There are multiple factors to consider (as always). As you posted a link to your game, I also want to talk about the specific implications for your special case.
1. Player responsibility
This was already explained quite nicely by @Anko. If the player feels like he is actually responsible for his failure and has a chance to improve via the knowledge he gained by failing, he is more tempted to do so.
With games that contain somewhat randomly generated content like The Binding of Isaac and probably your puzzle game, that is quite a hard goal to accomplish on a higher difficulty. On most of such games, you can fail very hard or win very high without actually playing better or worse.
You could of course go with hand-crafted levels, or use the method I'll explain in #3.
2. Instant restart
Not necessarilly a huge point, but definitely important: Enable players to restart instantly. If they feel like they messed up or did indeed fail a level they need to be able to restart in a moments notice so that neither gameplay is interrupted nor thought is distracted. With all skill-based games, you are learning by doing, and the less time you spend doing in a session, the less you learn in a session.
Additionally, interruptions can be frustrating. Especially with the short attention span your game gets on a mobile platform, make every second count. A very good example is Super Hexagon where you can restart so instantly, it doesn't even always feel like failure. As a counter-example, Space Run has a 5-10 second cutscene and requires you to redo your ship configuration on every restart, which is very critical as it is a difficult, failure-base game.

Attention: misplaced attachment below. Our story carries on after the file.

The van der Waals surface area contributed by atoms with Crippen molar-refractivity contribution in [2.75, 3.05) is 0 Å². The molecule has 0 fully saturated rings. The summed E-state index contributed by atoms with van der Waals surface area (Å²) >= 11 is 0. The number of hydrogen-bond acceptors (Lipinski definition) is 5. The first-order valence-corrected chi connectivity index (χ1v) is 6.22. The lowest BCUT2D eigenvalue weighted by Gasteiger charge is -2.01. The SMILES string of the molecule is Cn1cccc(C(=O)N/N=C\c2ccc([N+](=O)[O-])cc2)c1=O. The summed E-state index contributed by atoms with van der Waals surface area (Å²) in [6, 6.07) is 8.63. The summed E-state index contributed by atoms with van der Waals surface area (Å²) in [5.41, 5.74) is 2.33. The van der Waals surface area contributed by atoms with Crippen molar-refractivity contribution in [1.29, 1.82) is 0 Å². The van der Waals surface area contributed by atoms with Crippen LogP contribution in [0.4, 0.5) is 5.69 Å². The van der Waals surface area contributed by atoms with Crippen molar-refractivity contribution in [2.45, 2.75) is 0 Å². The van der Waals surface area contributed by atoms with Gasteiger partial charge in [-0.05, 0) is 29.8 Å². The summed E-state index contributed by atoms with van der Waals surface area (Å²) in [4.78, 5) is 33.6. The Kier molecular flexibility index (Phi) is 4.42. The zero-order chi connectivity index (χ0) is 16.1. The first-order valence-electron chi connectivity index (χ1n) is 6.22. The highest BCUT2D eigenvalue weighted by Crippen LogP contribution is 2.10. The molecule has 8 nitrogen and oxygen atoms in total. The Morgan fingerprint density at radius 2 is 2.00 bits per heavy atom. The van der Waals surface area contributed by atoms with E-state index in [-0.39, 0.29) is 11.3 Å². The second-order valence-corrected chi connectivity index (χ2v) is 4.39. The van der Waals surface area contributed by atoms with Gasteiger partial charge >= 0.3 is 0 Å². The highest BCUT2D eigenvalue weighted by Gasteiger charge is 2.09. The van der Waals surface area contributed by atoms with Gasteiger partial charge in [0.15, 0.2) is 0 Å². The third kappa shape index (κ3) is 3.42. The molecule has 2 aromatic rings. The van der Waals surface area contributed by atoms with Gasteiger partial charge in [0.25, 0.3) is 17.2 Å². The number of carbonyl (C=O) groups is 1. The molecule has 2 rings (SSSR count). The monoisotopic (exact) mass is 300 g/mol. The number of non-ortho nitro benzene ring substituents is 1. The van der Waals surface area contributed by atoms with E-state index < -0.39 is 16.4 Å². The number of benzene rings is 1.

3. "I nearly did it!"
As an addition to player responsibility: you can fool the player, which isn't necessarily a bad thing.
You would need a somewhat dynamic difficulty level which makes the game a bit harder or a bit easier depending on how the player does at the moment. This can emulate the feeling of being in control, but you have to be careful to not overdo it. In your case, if you detect the player is running behind, give him a few more words so he can catch up to the goal and barely make or not make it.
This way, if he fails, he will be more compelled to try again, or (and this is where the success of Candy Crush lies), make him buy a few extra moves or extra time to complete the level. Extra Credits has an excellent video on the topic. This would of course be an excellent hook for monetization.
Only indirectly related to difficulty, let players unlock achievements or trophies, show them cool animations for good combos, make them feel like they're working towards a goal even if the odds aren't quite in their favour right now. Most First-Person-Shooters use this principle these days and they have good reason to do so, as they operate in a high-frustration/high-reward field.
There they are, my two cents on the topic. Keep in mind that you may want to question my reasoning to let your own thoughts and ideas emerge.